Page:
Winnipeg comic looks for humour while laid up in hospital

A Winnipeg stand up comedian no longer able to stand on his own says he is mining a prolonged hospital stay for laughs later on.

John B. Duff stood under spotlights, cracking audiences up at comedy clubs and festivals for 15 years. As the co-founder of Winnipeg’s now defunct Oddblock Comedy Festival, he helped showcase upcoming talent.

Now, in his hospital room, Duff, 51, is unable to walk or stand without assistance and his left hand doesn’t always move how he wants it to.

Multiple brain lesions landed him in hospital in January where he’s been ever since. Doctors still don’t know what exactly caused the damage. 

“There’s a sense of hopelessness when you’re going through this,” Duff said by phone Monday night. 

“I’d much rather be working. In the game. I’d much rather be going to movies with my girlfriend.”

The mystery illness came on relatively quickly, Duff said. In October he was “strong as an ox.” By December, a stubbed toe would send him hurling forward onto the floor.

“I just started falling down a lot. My balance was completely off. I had no strength in my legs,” he said.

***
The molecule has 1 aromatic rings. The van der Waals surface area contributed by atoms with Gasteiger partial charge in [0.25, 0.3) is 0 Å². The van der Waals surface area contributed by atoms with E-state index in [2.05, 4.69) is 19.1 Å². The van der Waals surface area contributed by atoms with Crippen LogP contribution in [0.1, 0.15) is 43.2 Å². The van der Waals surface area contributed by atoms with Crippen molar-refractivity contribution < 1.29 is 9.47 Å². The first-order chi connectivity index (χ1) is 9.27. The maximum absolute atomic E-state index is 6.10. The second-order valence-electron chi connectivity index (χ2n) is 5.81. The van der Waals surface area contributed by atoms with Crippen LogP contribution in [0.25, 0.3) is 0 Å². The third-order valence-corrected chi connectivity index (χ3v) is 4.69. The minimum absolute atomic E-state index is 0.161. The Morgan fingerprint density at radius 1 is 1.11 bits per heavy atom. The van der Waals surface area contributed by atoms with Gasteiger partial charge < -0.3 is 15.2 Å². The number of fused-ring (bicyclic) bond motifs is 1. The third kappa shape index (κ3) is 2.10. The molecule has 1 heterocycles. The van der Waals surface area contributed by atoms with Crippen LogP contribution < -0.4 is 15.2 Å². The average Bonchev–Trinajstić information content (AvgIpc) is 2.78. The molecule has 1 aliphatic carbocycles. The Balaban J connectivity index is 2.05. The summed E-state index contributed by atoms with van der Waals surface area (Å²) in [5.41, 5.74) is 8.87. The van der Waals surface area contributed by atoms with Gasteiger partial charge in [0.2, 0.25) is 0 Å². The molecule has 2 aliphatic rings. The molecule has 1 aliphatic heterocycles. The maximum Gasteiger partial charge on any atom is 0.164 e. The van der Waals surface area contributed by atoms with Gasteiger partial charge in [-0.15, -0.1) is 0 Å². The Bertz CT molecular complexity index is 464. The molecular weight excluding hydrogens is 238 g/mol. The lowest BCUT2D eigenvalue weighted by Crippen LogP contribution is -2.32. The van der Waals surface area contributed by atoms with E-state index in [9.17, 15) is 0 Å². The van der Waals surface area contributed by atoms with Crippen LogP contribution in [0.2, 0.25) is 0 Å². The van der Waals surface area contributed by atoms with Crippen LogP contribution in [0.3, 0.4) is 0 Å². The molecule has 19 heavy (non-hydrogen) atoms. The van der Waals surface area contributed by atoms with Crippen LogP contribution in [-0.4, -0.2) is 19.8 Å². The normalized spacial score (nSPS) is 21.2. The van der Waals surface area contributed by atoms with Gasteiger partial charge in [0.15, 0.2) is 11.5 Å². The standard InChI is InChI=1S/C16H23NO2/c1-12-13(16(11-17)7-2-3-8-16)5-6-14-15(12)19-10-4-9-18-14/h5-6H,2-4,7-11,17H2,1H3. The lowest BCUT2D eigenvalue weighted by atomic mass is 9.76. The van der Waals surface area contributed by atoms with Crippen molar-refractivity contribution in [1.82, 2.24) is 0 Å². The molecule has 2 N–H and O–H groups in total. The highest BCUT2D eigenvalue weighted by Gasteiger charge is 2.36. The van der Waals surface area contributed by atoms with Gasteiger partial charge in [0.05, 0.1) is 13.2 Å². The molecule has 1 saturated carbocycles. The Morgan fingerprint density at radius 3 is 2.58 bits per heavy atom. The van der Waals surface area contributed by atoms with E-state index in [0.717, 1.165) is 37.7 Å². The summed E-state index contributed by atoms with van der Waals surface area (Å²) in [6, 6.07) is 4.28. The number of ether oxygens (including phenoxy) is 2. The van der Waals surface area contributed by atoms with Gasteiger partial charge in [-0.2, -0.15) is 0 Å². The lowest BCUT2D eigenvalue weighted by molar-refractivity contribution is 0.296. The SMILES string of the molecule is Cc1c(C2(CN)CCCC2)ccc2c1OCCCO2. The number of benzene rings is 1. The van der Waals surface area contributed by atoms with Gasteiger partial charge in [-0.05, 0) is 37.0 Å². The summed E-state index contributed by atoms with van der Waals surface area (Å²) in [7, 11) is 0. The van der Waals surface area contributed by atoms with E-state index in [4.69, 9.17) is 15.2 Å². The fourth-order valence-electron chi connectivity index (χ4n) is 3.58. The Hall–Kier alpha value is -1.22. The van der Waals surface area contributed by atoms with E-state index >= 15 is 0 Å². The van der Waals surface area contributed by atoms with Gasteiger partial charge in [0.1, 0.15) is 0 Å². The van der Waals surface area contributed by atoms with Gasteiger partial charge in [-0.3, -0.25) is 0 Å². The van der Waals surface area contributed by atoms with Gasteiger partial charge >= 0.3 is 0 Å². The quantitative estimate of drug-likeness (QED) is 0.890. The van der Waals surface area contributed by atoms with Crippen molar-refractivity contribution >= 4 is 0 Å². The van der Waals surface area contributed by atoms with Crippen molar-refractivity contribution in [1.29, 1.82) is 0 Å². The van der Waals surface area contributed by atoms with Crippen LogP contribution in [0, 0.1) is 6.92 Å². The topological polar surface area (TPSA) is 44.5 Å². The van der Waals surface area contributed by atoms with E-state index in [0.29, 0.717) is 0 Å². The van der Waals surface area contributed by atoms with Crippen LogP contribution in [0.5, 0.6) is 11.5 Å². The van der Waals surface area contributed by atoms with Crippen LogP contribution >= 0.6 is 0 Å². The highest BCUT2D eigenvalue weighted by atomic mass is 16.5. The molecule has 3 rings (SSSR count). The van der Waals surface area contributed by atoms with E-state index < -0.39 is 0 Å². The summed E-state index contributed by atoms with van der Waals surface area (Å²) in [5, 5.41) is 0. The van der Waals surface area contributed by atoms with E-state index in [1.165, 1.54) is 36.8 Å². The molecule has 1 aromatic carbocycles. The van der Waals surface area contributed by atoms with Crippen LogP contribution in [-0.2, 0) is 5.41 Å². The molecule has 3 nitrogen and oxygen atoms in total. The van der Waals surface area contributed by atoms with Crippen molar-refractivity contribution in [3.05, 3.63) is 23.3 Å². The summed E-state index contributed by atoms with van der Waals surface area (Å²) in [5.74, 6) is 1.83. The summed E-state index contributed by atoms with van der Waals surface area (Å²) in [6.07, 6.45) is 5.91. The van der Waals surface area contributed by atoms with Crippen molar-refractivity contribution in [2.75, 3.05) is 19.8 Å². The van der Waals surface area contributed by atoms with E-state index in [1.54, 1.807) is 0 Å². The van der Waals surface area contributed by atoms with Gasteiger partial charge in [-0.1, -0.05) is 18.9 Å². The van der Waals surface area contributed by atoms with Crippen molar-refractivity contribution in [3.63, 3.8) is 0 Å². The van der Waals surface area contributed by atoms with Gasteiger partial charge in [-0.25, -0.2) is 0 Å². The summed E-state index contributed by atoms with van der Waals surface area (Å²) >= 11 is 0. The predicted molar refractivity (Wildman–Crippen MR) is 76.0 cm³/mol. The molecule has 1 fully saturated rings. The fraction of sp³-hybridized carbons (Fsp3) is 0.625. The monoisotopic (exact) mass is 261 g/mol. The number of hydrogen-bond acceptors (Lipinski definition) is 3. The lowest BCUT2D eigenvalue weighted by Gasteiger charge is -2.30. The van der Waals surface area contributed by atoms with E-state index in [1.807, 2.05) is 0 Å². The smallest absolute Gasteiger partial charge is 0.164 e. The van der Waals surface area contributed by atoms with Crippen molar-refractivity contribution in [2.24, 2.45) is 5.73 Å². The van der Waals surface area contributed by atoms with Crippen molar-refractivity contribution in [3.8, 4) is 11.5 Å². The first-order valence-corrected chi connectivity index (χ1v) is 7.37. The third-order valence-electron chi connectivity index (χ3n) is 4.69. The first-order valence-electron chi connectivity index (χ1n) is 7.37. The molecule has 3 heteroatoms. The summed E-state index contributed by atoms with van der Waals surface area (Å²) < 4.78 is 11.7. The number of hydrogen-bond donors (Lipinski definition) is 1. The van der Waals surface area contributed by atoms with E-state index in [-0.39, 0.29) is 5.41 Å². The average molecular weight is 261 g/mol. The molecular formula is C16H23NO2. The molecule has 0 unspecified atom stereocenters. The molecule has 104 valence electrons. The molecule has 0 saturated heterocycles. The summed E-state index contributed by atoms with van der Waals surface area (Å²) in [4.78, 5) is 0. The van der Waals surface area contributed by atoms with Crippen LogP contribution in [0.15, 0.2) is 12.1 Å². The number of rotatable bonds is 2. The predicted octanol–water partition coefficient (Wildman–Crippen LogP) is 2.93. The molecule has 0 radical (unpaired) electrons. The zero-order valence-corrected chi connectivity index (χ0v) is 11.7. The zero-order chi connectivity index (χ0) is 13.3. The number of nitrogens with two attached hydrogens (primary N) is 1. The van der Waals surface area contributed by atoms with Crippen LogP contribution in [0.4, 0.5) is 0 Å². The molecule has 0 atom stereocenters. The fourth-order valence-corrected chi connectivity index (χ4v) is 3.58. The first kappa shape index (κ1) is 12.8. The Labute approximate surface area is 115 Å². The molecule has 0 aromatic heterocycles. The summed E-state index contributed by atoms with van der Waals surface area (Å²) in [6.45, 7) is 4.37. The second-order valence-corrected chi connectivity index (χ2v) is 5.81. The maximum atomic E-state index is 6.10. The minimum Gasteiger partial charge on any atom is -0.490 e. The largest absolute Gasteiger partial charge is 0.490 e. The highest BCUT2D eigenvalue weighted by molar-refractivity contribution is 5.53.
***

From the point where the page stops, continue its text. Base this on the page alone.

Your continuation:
The lesions on his brain showed up in scans. They may be caused by a slow-growing brain cancer or they may simply be a sign of swelling that could go down on its own, he said.

Regardless, Duff is expecting to spend months in hospital.

Through it all he’s noting experiences — like messy bathroom trips or how when he falls his body sounds like “a bag of wet garbage,” that could be a whole lot funnier when he feels better.

“All the half premises are present. The food is terrible. The beds are uncomfortable,” he said. “You find humour as a coping device.”

Another coping device — support from friends. An online fundraiser organized by Duff’s long-time friend and fellow comic, Chad Knutson, has already raised thousands of dollars to help with his rent and bills while he’s unable to work. 

“That’s like a huge weight lifted,” Duff said. “It’s massive. It’s incredible.”

Meanwhile, each day he spends an hour at Health Science’s rehabilitation gym at Health Sciences, working on regaining his balance and strength. 

He imagines being up on stage with a microphone again one day — it’s just a different picture than it once was.

“I’ll always do stand up,” he said. “I just maybe leaning on a walker when I do it.”

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